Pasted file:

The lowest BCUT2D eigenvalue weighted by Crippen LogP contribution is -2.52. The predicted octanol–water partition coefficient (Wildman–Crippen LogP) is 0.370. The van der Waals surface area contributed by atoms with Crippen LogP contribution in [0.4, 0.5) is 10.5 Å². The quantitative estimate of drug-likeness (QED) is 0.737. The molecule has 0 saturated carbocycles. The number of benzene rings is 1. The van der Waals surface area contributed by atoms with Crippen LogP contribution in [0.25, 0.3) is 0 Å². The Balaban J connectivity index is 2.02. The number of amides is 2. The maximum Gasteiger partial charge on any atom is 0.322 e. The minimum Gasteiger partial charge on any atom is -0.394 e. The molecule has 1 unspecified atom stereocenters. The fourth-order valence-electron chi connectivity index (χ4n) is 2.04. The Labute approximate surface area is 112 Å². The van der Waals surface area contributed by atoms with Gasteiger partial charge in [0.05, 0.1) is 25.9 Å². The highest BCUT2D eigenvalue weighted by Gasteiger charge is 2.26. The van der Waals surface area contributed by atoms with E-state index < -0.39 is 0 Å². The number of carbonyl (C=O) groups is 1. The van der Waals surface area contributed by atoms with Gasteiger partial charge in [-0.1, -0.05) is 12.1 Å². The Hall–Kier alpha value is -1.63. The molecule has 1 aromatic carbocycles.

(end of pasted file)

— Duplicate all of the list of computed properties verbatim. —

The lowest BCUT2D eigenvalue weighted by Crippen LogP contribution is -2.52. The predicted octanol–water partition coefficient (Wildman–Crippen LogP) is 0.370. The van der Waals surface area contributed by atoms with Crippen LogP contribution in [0.4, 0.5) is 10.5 Å². The quantitative estimate of drug-likeness (QED) is 0.737. The molecule has 0 saturated carbocycles. The number of benzene rings is 1. The van der Waals surface area contributed by atoms with Crippen LogP contribution in [0.25, 0.3) is 0 Å². The Balaban J connectivity index is 2.02. The number of amides is 2. The maximum Gasteiger partial charge on any atom is 0.322 e. The minimum Gasteiger partial charge on any atom is -0.394 e. The molecule has 1 unspecified atom stereocenters. The fourth-order valence-electron chi connectivity index (χ4n) is 2.04. The Labute approximate surface area is 112 Å². The van der Waals surface area contributed by atoms with Gasteiger partial charge in [0.05, 0.1) is 25.9 Å². The highest BCUT2D eigenvalue weighted by Gasteiger charge is 2.26. The van der Waals surface area contributed by atoms with E-state index < -0.39 is 0 Å². The number of carbonyl (C=O) groups is 1. The van der Waals surface area contributed by atoms with Gasteiger partial charge in [-0.1, -0.05) is 12.1 Å². The Hall–Kier alpha value is -1.63. The molecule has 1 aromatic carbocycles.